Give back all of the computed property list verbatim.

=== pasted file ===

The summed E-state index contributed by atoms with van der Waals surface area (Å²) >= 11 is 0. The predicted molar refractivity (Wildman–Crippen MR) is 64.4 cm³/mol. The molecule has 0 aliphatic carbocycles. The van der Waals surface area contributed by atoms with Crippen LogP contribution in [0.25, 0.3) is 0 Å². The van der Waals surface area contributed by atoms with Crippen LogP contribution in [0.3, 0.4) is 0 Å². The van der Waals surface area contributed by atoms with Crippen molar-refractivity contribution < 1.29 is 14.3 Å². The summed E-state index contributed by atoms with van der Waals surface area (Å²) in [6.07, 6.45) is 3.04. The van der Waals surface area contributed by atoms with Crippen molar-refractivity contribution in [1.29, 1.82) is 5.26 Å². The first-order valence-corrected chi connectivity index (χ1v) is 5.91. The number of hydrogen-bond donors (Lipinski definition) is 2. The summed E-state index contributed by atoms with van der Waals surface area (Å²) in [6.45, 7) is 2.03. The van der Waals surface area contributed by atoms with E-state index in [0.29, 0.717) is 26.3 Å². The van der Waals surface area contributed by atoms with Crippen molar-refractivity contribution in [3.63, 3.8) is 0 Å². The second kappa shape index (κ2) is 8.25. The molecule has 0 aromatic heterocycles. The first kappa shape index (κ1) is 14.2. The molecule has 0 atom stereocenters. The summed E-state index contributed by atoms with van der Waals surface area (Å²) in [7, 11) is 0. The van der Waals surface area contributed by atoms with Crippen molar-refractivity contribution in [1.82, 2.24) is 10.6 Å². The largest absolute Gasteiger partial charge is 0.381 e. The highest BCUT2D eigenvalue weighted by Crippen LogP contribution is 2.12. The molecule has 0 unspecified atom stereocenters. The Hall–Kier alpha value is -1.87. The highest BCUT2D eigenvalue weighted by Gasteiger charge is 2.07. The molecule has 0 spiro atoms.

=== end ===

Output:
The summed E-state index contributed by atoms with van der Waals surface area (Å²) >= 11 is 0. The predicted molar refractivity (Wildman–Crippen MR) is 64.4 cm³/mol. The molecule has 0 aliphatic carbocycles. The van der Waals surface area contributed by atoms with Crippen LogP contribution in [0.25, 0.3) is 0 Å². The van der Waals surface area contributed by atoms with Crippen LogP contribution in [0.3, 0.4) is 0 Å². The van der Waals surface area contributed by atoms with Crippen molar-refractivity contribution < 1.29 is 14.3 Å². The summed E-state index contributed by atoms with van der Waals surface area (Å²) in [6.07, 6.45) is 3.04. The van der Waals surface area contributed by atoms with Crippen molar-refractivity contribution in [1.29, 1.82) is 5.26 Å². The first-order valence-corrected chi connectivity index (χ1v) is 5.91. The number of hydrogen-bond donors (Lipinski definition) is 2. The summed E-state index contributed by atoms with van der Waals surface area (Å²) in [6.45, 7) is 2.03. The van der Waals surface area contributed by atoms with E-state index in [0.29, 0.717) is 26.3 Å². The van der Waals surface area contributed by atoms with Crippen molar-refractivity contribution in [3.63, 3.8) is 0 Å². The second kappa shape index (κ2) is 8.25. The molecule has 0 aromatic heterocycles. The first kappa shape index (κ1) is 14.2. The molecule has 0 atom stereocenters. The summed E-state index contributed by atoms with van der Waals surface area (Å²) in [7, 11) is 0. The van der Waals surface area contributed by atoms with Crippen molar-refractivity contribution in [1.82, 2.24) is 10.6 Å². The largest absolute Gasteiger partial charge is 0.381 e. The highest BCUT2D eigenvalue weighted by Crippen LogP contribution is 2.12. The molecule has 0 unspecified atom stereocenters. The Hall–Kier alpha value is -1.87. The highest BCUT2D eigenvalue weighted by Gasteiger charge is 2.07. The molecule has 0 spiro atoms.